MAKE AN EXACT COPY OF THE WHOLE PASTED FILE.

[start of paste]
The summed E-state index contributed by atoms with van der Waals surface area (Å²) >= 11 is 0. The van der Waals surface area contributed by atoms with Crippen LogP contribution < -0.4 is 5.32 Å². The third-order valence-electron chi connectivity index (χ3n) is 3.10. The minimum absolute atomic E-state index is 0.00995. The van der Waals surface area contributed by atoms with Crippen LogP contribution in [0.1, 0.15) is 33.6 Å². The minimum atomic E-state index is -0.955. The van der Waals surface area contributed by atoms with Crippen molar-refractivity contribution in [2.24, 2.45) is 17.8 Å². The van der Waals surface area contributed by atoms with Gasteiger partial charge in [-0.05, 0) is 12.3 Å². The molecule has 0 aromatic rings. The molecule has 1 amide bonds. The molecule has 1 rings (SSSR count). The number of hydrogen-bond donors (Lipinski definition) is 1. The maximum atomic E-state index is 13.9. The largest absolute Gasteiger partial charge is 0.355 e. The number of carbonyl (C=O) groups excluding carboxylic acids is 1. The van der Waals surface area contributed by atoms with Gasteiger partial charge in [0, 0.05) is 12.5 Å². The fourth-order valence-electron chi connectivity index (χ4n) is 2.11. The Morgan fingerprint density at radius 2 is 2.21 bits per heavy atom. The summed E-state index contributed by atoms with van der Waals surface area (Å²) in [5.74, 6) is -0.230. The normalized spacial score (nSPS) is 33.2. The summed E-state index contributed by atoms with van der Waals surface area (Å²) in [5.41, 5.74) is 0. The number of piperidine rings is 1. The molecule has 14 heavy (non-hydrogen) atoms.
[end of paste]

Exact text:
The summed E-state index contributed by atoms with van der Waals surface area (Å²) >= 11 is 0. The van der Waals surface area contributed by atoms with Crippen LogP contribution < -0.4 is 5.32 Å². The third-order valence-electron chi connectivity index (χ3n) is 3.10. The minimum absolute atomic E-state index is 0.00995. The van der Waals surface area contributed by atoms with Crippen LogP contribution in [0.1, 0.15) is 33.6 Å². The minimum atomic E-state index is -0.955. The van der Waals surface area contributed by atoms with Crippen molar-refractivity contribution in [2.24, 2.45) is 17.8 Å². The van der Waals surface area contributed by atoms with Gasteiger partial charge in [-0.05, 0) is 12.3 Å². The molecule has 0 aromatic rings. The molecule has 1 amide bonds. The molecule has 1 rings (SSSR count). The number of hydrogen-bond donors (Lipinski definition) is 1. The maximum atomic E-state index is 13.9. The largest absolute Gasteiger partial charge is 0.355 e. The number of carbonyl (C=O) groups excluding carboxylic acids is 1. The van der Waals surface area contributed by atoms with Gasteiger partial charge in [0, 0.05) is 12.5 Å². The fourth-order valence-electron chi connectivity index (χ4n) is 2.11. The Morgan fingerprint density at radius 2 is 2.21 bits per heavy atom. The summed E-state index contributed by atoms with van der Waals surface area (Å²) in [5.74, 6) is -0.230. The normalized spacial score (nSPS) is 33.2. The summed E-state index contributed by atoms with van der Waals surface area (Å²) in [5.41, 5.74) is 0. The number of piperidine rings is 1. The molecule has 14 heavy (non-hydrogen) atoms.